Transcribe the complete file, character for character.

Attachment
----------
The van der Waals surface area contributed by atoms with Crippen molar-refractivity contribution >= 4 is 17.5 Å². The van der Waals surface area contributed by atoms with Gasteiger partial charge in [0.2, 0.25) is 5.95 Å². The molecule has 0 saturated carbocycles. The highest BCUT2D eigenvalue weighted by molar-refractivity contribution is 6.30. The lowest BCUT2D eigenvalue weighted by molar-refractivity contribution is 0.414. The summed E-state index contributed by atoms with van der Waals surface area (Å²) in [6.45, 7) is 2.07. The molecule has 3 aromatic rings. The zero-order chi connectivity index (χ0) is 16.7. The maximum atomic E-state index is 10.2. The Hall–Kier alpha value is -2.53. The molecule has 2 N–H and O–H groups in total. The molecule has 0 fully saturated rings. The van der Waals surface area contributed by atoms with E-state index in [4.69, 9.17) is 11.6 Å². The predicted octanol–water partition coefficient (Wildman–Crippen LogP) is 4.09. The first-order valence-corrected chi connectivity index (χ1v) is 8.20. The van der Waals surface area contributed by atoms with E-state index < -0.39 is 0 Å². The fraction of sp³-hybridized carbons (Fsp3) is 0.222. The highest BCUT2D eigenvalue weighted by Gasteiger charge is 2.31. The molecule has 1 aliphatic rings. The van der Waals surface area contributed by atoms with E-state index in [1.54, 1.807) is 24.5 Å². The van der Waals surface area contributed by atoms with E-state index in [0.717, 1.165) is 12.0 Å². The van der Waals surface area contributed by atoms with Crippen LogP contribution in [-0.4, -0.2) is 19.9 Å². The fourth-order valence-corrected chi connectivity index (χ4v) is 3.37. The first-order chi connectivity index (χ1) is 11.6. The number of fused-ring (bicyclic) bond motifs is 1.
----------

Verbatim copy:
The van der Waals surface area contributed by atoms with Crippen molar-refractivity contribution >= 4 is 17.5 Å². The van der Waals surface area contributed by atoms with Gasteiger partial charge in [0.2, 0.25) is 5.95 Å². The molecule has 0 saturated carbocycles. The highest BCUT2D eigenvalue weighted by molar-refractivity contribution is 6.30. The lowest BCUT2D eigenvalue weighted by molar-refractivity contribution is 0.414. The summed E-state index contributed by atoms with van der Waals surface area (Å²) in [6.45, 7) is 2.07. The molecule has 3 aromatic rings. The zero-order chi connectivity index (χ0) is 16.7. The maximum atomic E-state index is 10.2. The Hall–Kier alpha value is -2.53. The molecule has 2 N–H and O–H groups in total. The molecule has 0 fully saturated rings. The van der Waals surface area contributed by atoms with E-state index in [4.69, 9.17) is 11.6 Å². The predicted octanol–water partition coefficient (Wildman–Crippen LogP) is 4.09. The first-order valence-corrected chi connectivity index (χ1v) is 8.20. The van der Waals surface area contributed by atoms with E-state index < -0.39 is 0 Å². The fraction of sp³-hybridized carbons (Fsp3) is 0.222. The highest BCUT2D eigenvalue weighted by Gasteiger charge is 2.31. The molecule has 1 aliphatic rings. The van der Waals surface area contributed by atoms with E-state index in [1.54, 1.807) is 24.5 Å². The van der Waals surface area contributed by atoms with E-state index in [0.717, 1.165) is 12.0 Å². The van der Waals surface area contributed by atoms with Crippen LogP contribution in [-0.4, -0.2) is 19.9 Å². The fourth-order valence-corrected chi connectivity index (χ4v) is 3.37. The first-order chi connectivity index (χ1) is 11.6. The number of fused-ring (bicyclic) bond motifs is 1.